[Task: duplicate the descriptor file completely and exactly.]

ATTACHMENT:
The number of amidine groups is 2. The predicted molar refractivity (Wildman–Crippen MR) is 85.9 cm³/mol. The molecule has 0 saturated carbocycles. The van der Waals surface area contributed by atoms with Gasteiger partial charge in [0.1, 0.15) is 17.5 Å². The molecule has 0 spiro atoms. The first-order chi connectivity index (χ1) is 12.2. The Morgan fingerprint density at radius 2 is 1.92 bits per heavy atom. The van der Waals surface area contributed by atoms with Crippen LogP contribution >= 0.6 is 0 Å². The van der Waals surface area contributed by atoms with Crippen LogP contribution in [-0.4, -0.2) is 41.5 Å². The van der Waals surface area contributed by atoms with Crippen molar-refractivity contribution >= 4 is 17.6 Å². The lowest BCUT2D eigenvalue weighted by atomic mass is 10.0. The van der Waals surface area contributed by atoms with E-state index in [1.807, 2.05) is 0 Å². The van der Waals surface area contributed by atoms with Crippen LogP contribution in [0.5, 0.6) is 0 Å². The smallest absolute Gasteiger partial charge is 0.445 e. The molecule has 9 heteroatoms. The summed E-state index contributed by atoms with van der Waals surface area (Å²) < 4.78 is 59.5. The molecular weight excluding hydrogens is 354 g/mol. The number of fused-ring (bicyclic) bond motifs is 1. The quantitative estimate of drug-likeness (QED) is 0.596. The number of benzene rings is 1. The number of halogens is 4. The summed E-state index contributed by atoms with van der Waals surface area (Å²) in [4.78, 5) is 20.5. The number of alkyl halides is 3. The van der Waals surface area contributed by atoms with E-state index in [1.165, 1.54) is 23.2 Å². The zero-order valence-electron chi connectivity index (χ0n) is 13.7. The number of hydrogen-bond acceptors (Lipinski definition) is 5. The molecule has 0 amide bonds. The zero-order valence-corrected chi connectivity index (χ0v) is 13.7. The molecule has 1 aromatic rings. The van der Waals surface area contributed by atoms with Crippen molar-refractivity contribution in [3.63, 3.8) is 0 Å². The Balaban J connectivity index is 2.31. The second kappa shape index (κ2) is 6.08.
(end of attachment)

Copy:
The number of amidine groups is 2. The predicted molar refractivity (Wildman–Crippen MR) is 85.9 cm³/mol. The molecule has 0 saturated carbocycles. The van der Waals surface area contributed by atoms with Gasteiger partial charge in [0.1, 0.15) is 17.5 Å². The molecule has 0 spiro atoms. The first-order chi connectivity index (χ1) is 12.2. The Morgan fingerprint density at radius 2 is 1.92 bits per heavy atom. The van der Waals surface area contributed by atoms with Crippen LogP contribution >= 0.6 is 0 Å². The van der Waals surface area contributed by atoms with Crippen LogP contribution in [-0.4, -0.2) is 41.5 Å². The van der Waals surface area contributed by atoms with Crippen molar-refractivity contribution >= 4 is 17.6 Å². The lowest BCUT2D eigenvalue weighted by atomic mass is 10.0. The van der Waals surface area contributed by atoms with E-state index in [1.807, 2.05) is 0 Å². The van der Waals surface area contributed by atoms with Crippen LogP contribution in [0.5, 0.6) is 0 Å². The smallest absolute Gasteiger partial charge is 0.445 e. The molecule has 9 heteroatoms. The summed E-state index contributed by atoms with van der Waals surface area (Å²) < 4.78 is 59.5. The molecular weight excluding hydrogens is 354 g/mol. The number of fused-ring (bicyclic) bond motifs is 1. The quantitative estimate of drug-likeness (QED) is 0.596. The number of benzene rings is 1. The number of halogens is 4. The summed E-state index contributed by atoms with van der Waals surface area (Å²) in [4.78, 5) is 20.5. The number of alkyl halides is 3. The van der Waals surface area contributed by atoms with E-state index in [1.165, 1.54) is 23.2 Å². The zero-order valence-electron chi connectivity index (χ0n) is 13.7. The number of hydrogen-bond acceptors (Lipinski definition) is 5. The molecule has 0 amide bonds. The zero-order valence-corrected chi connectivity index (χ0v) is 13.7. The molecule has 1 aromatic rings. The van der Waals surface area contributed by atoms with Crippen molar-refractivity contribution in [3.63, 3.8) is 0 Å². The Balaban J connectivity index is 2.31. The second kappa shape index (κ2) is 6.08.